Enter the synthetic university, where, Shulman indicates, not-for-profit service providers, often with seed funding and support from foundations like Mellon, develop programs “in which market-tested solutions can be reconciled with mission-driven values to address shared institutional needs.” Shulman believes that “institutional entrepreneurs—who understand and respect the myths that undergird the daily behavior of those who work on college campuses”—can synthesize the change-resistant, mission-focused approach of individual institutions with the “disruptive change” and for-profit ethos of the free market and drive down spending.
Shulman uses the history of Artstor—which he headed for about 15 years—as his principal case study. In the 1990s, art history departments across the country began to digitize the slides shown in their classes. Instead of supporting these expensive efforts at each individual institution, the Mellon Foundation funded a new organization, Artstor, to build a digital library that would vastly expand the images available to subscribing institutions, while seeking mainly to cover its costs. Despite initial resistance from faculty members who feared a loss of local control, Artstor achieved widespread acceptance.
Artstor, of course, is just one example of a “synthetic” organization that serves higher education. Others include TIAA-CREF, which supports faculty retirement plans; the National Student Clearinghouse, which tracks student enrollment and degree completion; and JSTOR, a digital library of books and academic journals.
Shulman offers a theory of how and why institutions of higher education resist shared solutions and strategies for overcoming that resistance. And he analyzes financial models, from venture philanthropy to impact investing, that might enable institutional entrepreneurs to form and thrive. Ultimately, however, Shulman acknowledges that, “having explored the question of whether there are any real models for financing this kind of change, especially on a large scale, we reach a place of being daunted.” And he —and we—are left with “only scattered experiments for merging purpose and capitalization.”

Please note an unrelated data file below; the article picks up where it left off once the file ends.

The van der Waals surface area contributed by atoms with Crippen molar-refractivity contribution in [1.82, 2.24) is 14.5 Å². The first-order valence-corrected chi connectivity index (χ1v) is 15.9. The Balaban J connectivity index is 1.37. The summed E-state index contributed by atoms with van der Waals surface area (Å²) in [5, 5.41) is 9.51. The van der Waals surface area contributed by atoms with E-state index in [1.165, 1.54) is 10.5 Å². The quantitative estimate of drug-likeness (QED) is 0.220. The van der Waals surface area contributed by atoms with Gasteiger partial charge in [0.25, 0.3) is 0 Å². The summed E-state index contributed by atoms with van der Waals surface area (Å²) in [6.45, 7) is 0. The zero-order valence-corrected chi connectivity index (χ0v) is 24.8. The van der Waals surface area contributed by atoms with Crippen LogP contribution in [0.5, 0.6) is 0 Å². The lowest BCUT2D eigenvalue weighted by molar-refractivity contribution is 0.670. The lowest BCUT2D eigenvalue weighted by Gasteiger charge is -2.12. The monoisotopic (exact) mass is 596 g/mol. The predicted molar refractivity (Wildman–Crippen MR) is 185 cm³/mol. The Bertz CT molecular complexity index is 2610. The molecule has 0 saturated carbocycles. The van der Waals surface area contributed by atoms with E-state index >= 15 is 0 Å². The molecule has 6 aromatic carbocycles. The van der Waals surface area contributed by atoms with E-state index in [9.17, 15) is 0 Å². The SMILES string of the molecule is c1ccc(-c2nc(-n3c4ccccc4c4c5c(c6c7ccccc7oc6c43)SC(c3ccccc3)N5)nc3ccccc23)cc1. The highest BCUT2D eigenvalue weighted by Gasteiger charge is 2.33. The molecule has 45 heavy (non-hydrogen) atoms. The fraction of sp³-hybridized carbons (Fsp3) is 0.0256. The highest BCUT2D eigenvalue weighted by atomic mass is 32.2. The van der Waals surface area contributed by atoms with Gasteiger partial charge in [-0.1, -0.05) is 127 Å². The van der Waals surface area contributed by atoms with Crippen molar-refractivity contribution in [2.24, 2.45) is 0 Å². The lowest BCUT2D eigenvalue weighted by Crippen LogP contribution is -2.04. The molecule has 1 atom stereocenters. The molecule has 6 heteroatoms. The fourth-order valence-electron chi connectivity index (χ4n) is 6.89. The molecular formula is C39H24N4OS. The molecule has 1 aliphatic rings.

Those experiments, alas, are likely to founder as they approach the core mission of higher education and the biggest drivers of its cost structure: teaching and research. As Shulman indicates, many faculty and students balked at participating in Sunoikisis, a Mellon-funded virtual classics department created at 15 liberal arts colleges. Nonetheless, Shulman believes that online courses of the sort offered by edX and Coursera can be used to “craft a synthetic transinstitutional approach to teaching.”
Shulman recognizes this approach will generate opposition, but his response—that he is “absolutely not” proposing to lower the number of higher education instructors from nearly 1.3 million to “a few hundred or a few thousand”—is not likely to reassure most faculty, who will no doubt point out that, as the pandemic experience demonstrated, heavy reliance on online instruction undermines educational outcomes and student satisfaction. And the substantial reductions in tenure-track positions that Shulman seems willing to accept as inevitable will also drastically curtail research, an essential function of higher education. Research is conspicuous by its absence in this book, perhaps because the kinds of initiatives Shulman advocates are unlikely to yield more than marginal savings in STEM fields (for shared equipment), and virtually none in the humanities, creative and performing arts, and soft social sciences.
Shulman is probably right that some decline in the number of permanent faculty is inevitable, whether accomplished through program closures, increased reliance on adjunct instructors or other means. And he is surely right that “colleges and universities need the public’s trust and cannot let their costs be seen as a runaway train.” Unfortunately, he leaves his readers with little reason for optimism that the synthetic university will do much to bend the cost curve or help higher education “save itself.”